May 25, 2015

I AM a gamer! Who would have thought?!

Having started INF541: Game Based Learning not seeing myself as a gamer, I now recognise myself as a dormant gamer; and along with leisure and social gamers, we make up more than half of the gaming community (Klopfer, Osterweil & Salen, 2009). This has helped me to broaden my perception of what a “gamer” looks for in a game, and recognise that the children that I teach come to school with a diversity of gaming experiences and preferences. My game preferences will undoubtedly influence the types of games I choose to use in my context in a primary school library, and this is something that I need to be conscious of (Hanghøj, 2013).

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May 16, 2015

Assuring Colleagues and Parents that Learning in Games is Possible

Screenshot from Roads of Rome by www.bigfishgames.com

Screenshot from Roads of Rome by www.bigfishgames.com

Brom, Šisler & Slavík (2010) identify three major problems that make it difficult to integrate games with formal education:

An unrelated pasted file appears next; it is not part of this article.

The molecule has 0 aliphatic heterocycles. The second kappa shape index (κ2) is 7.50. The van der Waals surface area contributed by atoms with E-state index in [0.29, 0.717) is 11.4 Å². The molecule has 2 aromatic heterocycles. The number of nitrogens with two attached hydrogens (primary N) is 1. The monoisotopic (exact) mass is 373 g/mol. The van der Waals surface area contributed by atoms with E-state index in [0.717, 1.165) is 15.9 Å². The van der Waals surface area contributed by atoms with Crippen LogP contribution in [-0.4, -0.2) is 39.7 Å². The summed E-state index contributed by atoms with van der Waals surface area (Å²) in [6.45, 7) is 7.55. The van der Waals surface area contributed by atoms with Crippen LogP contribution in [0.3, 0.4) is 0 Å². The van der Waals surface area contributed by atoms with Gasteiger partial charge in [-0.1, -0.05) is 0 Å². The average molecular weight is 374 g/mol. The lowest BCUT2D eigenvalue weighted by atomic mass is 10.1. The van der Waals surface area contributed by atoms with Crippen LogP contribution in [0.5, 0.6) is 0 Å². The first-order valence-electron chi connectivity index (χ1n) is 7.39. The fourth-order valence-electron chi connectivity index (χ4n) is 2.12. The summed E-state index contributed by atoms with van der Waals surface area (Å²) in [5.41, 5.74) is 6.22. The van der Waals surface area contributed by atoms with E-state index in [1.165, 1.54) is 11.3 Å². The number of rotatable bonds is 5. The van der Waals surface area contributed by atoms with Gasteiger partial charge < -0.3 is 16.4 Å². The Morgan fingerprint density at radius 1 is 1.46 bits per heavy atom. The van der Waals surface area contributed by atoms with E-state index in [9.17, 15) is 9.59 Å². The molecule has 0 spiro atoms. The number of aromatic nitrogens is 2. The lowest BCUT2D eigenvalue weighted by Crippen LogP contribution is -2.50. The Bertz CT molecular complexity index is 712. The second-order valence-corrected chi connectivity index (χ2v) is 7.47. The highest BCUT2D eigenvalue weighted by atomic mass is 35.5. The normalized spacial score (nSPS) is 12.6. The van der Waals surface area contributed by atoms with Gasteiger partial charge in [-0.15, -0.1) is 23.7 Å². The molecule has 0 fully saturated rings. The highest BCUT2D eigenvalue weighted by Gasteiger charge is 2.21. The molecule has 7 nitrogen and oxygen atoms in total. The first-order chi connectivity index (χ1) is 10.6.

1. lack of acceptance of games as educational tools (games are perceived as leisure time activities with no pedagogic value except perhaps for developing IT skills; there is a tension between learning objectives & gaming objectives, and many believe that given a choice, players will choose gaming objectives over learning objectives)
  2. problem of transfer of learning in game to real-life or other contexts
  3. practical barriers – timetable constraints, quality and reliability of school’s IT equipment and infrastructure, unintelligibility of interfaces and game rules for some teachers

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